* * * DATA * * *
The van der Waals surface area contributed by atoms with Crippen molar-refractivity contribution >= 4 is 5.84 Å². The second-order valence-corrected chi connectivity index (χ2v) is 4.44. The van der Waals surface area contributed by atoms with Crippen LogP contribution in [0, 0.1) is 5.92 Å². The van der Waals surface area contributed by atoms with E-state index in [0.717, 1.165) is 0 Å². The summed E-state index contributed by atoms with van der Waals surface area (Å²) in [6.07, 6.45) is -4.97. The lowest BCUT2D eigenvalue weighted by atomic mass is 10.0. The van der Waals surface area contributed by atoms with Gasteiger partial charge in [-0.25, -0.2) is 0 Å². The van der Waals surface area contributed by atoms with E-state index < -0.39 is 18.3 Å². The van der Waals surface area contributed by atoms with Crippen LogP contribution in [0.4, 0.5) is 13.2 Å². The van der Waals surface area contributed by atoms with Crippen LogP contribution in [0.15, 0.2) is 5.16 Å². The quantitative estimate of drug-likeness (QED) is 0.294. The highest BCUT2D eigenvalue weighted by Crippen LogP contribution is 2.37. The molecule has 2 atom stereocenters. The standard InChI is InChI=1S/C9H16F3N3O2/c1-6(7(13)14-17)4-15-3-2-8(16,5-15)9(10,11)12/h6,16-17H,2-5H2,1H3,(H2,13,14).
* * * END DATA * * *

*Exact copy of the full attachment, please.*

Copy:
The van der Waals surface area contributed by atoms with Crippen molar-refractivity contribution >= 4 is 5.84 Å². The second-order valence-corrected chi connectivity index (χ2v) is 4.44. The van der Waals surface area contributed by atoms with Crippen LogP contribution in [0, 0.1) is 5.92 Å². The van der Waals surface area contributed by atoms with E-state index in [0.717, 1.165) is 0 Å². The summed E-state index contributed by atoms with van der Waals surface area (Å²) in [6.07, 6.45) is -4.97. The lowest BCUT2D eigenvalue weighted by atomic mass is 10.0. The van der Waals surface area contributed by atoms with Gasteiger partial charge in [-0.25, -0.2) is 0 Å². The van der Waals surface area contributed by atoms with E-state index < -0.39 is 18.3 Å². The van der Waals surface area contributed by atoms with Crippen LogP contribution in [0.4, 0.5) is 13.2 Å². The van der Waals surface area contributed by atoms with Crippen LogP contribution in [0.15, 0.2) is 5.16 Å². The quantitative estimate of drug-likeness (QED) is 0.294. The highest BCUT2D eigenvalue weighted by Crippen LogP contribution is 2.37. The molecule has 2 atom stereocenters. The standard InChI is InChI=1S/C9H16F3N3O2/c1-6(7(13)14-17)4-15-3-2-8(16,5-15)9(10,11)12/h6,16-17H,2-5H2,1H3,(H2,13,14).